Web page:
What I think texinwien might have been thinking of is a third problem: The 20/1.7 (not other Pany lenses) can cause banding (pattern noise) when used on certain bodies. The banding usually shows up only at pretty high ISOs or when you push shadows. In contrast to the two problems mentioned above, this is not really a Pany-Oly compatibility problem. It has to do with the sensor. The banding appears with bodies using the presumably Sony-designed sensor introduced with the E-M5 and used in many other Oly bodies after that. But the Pany GH3 uses this sensor too and has the same problem (it's even mentioned in the GH3 manual). It may be that something has been done with the E-M5.2 to alleviate this problem. I already know that texinwien has seen less of it with his E-M5.2 than with his E-M5 and I have seen positive reports from others too.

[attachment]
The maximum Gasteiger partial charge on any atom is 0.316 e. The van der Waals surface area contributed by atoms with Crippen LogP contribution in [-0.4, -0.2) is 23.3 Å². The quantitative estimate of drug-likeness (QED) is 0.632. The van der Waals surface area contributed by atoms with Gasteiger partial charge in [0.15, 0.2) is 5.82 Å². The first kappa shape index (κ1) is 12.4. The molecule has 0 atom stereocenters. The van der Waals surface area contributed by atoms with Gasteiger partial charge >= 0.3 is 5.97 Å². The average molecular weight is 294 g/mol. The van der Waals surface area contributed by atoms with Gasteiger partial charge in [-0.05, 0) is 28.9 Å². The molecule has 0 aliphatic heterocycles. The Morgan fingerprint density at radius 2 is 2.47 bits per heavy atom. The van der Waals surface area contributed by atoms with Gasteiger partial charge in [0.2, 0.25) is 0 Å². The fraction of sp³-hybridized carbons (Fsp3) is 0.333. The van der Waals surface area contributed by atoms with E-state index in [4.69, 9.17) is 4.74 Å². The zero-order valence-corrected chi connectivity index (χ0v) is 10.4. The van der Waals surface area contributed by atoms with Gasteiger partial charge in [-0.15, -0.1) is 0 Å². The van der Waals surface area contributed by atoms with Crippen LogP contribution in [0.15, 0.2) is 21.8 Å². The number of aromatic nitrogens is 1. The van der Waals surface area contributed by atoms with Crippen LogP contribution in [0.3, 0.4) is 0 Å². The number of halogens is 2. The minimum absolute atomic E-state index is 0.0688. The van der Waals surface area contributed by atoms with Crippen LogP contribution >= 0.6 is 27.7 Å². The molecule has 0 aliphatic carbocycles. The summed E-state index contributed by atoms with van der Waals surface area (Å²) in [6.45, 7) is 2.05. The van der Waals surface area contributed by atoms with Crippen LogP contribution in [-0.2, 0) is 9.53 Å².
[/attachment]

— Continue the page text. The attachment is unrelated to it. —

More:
I guess someone has tested the mkii for purple blotches with the 7-14? Is it less sensitive? Or is it a no go without the rear filter?

I don't know if anyone has tested it yet. But I'd be a bit surprised if anything has changed in comparison with earlier Oly bodies in this particular regard. It would mean that Oly would have increased the strength of their on-sensor UV filter compared to the strength they have previously standardized on.

I live in Belgium. I can order the filter in the UK - knights - and it will probably cost me around 100€.. I've seen the thread with the German supplier of panasonic spare parts, so that should work out as well.

I've not decided yet if I'm going to do this. But in case I buy the mkii, is there someone in the region who has like half a filter and is willing to sell it? It seems a but stupid if we all buy a full one, no?

I am aware that the required type of filter is a bit hard to source outside the US, which is unfortunate. I hope you will manage to put together a reasonable deal in the end.

 Anders W's gear list:Anders W's gear list
Panasonic Lumix DMC-G1 Olympus OM-D E-M5 Olympus E-M1 Panasonic Lumix G Vario 14-45mm F3.5-5.6 ASPH OIS Panasonic Lumix G Vario 7-14mm F4 ASPH +28 more